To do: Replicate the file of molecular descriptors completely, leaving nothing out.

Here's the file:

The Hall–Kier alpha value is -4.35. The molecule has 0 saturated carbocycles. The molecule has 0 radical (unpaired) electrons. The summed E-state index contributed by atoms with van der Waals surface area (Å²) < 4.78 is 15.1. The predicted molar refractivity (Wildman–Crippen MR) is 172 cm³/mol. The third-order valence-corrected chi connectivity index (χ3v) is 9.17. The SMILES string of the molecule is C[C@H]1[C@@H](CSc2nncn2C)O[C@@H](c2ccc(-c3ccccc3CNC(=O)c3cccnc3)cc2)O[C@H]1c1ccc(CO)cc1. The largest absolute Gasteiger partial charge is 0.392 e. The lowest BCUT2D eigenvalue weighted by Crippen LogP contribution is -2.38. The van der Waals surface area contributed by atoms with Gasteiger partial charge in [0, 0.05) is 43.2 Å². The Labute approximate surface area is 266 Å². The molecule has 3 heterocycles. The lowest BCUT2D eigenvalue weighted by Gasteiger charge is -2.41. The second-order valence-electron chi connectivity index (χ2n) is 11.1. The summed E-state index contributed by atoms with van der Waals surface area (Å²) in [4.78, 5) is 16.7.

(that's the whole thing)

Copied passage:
The Hall–Kier alpha value is -4.35. The molecule has 0 saturated carbocycles. The molecule has 0 radical (unpaired) electrons. The summed E-state index contributed by atoms with van der Waals surface area (Å²) < 4.78 is 15.1. The predicted molar refractivity (Wildman–Crippen MR) is 172 cm³/mol. The third-order valence-corrected chi connectivity index (χ3v) is 9.17. The SMILES string of the molecule is C[C@H]1[C@@H](CSc2nncn2C)O[C@@H](c2ccc(-c3ccccc3CNC(=O)c3cccnc3)cc2)O[C@H]1c1ccc(CO)cc1. The largest absolute Gasteiger partial charge is 0.392 e. The lowest BCUT2D eigenvalue weighted by Crippen LogP contribution is -2.38. The van der Waals surface area contributed by atoms with Gasteiger partial charge in [0, 0.05) is 43.2 Å². The Labute approximate surface area is 266 Å². The molecule has 3 heterocycles. The lowest BCUT2D eigenvalue weighted by Gasteiger charge is -2.41. The second-order valence-electron chi connectivity index (χ2n) is 11.1. The summed E-state index contributed by atoms with van der Waals surface area (Å²) in [4.78, 5) is 16.7.